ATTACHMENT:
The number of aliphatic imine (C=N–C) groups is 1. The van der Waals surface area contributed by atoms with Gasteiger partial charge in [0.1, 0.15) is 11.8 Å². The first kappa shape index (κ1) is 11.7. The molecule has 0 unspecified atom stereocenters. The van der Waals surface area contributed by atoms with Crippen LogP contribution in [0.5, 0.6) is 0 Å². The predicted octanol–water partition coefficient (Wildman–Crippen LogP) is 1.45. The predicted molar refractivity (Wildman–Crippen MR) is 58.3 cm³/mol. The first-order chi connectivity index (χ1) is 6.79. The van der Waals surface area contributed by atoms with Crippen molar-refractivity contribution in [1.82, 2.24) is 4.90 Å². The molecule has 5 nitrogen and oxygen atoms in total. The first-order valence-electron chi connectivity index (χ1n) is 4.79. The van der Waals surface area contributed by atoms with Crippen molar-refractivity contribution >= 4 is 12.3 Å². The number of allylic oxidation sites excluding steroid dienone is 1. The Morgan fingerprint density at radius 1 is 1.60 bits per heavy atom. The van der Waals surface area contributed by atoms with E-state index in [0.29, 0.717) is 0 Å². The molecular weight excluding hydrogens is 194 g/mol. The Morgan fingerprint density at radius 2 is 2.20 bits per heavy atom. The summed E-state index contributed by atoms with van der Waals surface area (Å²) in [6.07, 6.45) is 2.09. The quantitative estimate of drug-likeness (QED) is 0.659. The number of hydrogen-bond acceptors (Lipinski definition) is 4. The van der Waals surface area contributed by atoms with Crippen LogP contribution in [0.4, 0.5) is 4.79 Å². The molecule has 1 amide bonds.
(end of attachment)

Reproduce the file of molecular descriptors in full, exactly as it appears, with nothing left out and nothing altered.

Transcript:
The number of aliphatic imine (C=N–C) groups is 1. The van der Waals surface area contributed by atoms with Gasteiger partial charge in [0.1, 0.15) is 11.8 Å². The first kappa shape index (κ1) is 11.7. The molecule has 0 unspecified atom stereocenters. The van der Waals surface area contributed by atoms with Crippen LogP contribution in [0.5, 0.6) is 0 Å². The predicted octanol–water partition coefficient (Wildman–Crippen LogP) is 1.45. The predicted molar refractivity (Wildman–Crippen MR) is 58.3 cm³/mol. The first-order chi connectivity index (χ1) is 6.79. The van der Waals surface area contributed by atoms with Crippen molar-refractivity contribution in [1.82, 2.24) is 4.90 Å². The molecule has 5 nitrogen and oxygen atoms in total. The first-order valence-electron chi connectivity index (χ1n) is 4.79. The van der Waals surface area contributed by atoms with Crippen molar-refractivity contribution >= 4 is 12.3 Å². The number of allylic oxidation sites excluding steroid dienone is 1. The Morgan fingerprint density at radius 1 is 1.60 bits per heavy atom. The van der Waals surface area contributed by atoms with E-state index in [0.29, 0.717) is 0 Å². The molecular weight excluding hydrogens is 194 g/mol. The Morgan fingerprint density at radius 2 is 2.20 bits per heavy atom. The summed E-state index contributed by atoms with van der Waals surface area (Å²) in [6.07, 6.45) is 2.09. The quantitative estimate of drug-likeness (QED) is 0.659. The number of hydrogen-bond acceptors (Lipinski definition) is 4. The van der Waals surface area contributed by atoms with Crippen LogP contribution in [0.4, 0.5) is 4.79 Å². The molecule has 1 amide bonds.